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US: North Dakota asks judge to throw out case challenging gay marriage ban

Joseph McCormick July 2, 2014

The US state of North Dakota has asked for a judge to dismiss a lawsuit challenging its ban on same-sex marriage.

Seven same-sex couples in the state filed the lawsuit in June in federal court,meaning there are now no states in the US with unchallenged same-sex marriage bans.

The office of the state attorney general filed a motion late on Tuesday which responded to the lawsuit.

“Nothing in the United States Constitution prevents the people of North Dakota from defining marriage as the legal union between a man and a woman,” solicitor general Doug Bahr argued in the 50-page response.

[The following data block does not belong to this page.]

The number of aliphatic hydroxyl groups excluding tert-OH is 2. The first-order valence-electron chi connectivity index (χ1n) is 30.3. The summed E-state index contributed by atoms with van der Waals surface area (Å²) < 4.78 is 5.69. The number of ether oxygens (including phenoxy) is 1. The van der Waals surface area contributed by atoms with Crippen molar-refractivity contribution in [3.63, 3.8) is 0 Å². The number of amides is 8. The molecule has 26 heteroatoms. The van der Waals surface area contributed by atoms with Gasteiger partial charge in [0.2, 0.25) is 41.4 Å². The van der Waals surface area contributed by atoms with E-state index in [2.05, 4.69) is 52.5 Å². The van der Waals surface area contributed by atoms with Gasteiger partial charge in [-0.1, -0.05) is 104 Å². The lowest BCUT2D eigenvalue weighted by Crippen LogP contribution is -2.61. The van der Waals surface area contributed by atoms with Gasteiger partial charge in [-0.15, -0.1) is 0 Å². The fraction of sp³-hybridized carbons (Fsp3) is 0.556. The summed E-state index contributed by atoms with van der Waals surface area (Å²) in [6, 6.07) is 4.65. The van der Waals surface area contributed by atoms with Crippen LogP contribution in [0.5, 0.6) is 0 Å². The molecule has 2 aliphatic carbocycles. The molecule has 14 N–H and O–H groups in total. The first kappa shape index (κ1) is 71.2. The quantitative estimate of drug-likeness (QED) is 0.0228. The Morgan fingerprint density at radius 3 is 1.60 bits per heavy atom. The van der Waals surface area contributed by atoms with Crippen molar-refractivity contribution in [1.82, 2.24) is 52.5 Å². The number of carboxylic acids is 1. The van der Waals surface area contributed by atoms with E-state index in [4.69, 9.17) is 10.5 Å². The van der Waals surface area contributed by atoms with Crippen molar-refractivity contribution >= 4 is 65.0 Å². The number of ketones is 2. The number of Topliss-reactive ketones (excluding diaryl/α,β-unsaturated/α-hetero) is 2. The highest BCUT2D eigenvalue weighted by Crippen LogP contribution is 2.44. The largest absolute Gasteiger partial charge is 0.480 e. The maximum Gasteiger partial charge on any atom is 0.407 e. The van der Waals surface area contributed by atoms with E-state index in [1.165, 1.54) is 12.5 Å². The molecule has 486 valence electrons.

“The people of North Dakota, through the deliberative political process, retain the traditional understanding of marriage as the union between a man and a woman,” Bahr continued.

He argued that the state is also not required to recognise the marriages of same-sex couples married in other states.

“The fact North Dakota’s marriage laws are different from the marriage laws of some other states does not establish a viable claim that the challenged provisions violate the right to interstate travel,” he wrote.

Voters in North Dakota approved a ban on same-sex marriage back in 2004, with 73%.

More: Civil partnerships, equal marriage, gay marriage, gay wedding, lesbian marriage, lesbian wedding, marriage, marriage equality, north dakota, same sex marriage, Same-sex wedding, US, wedding

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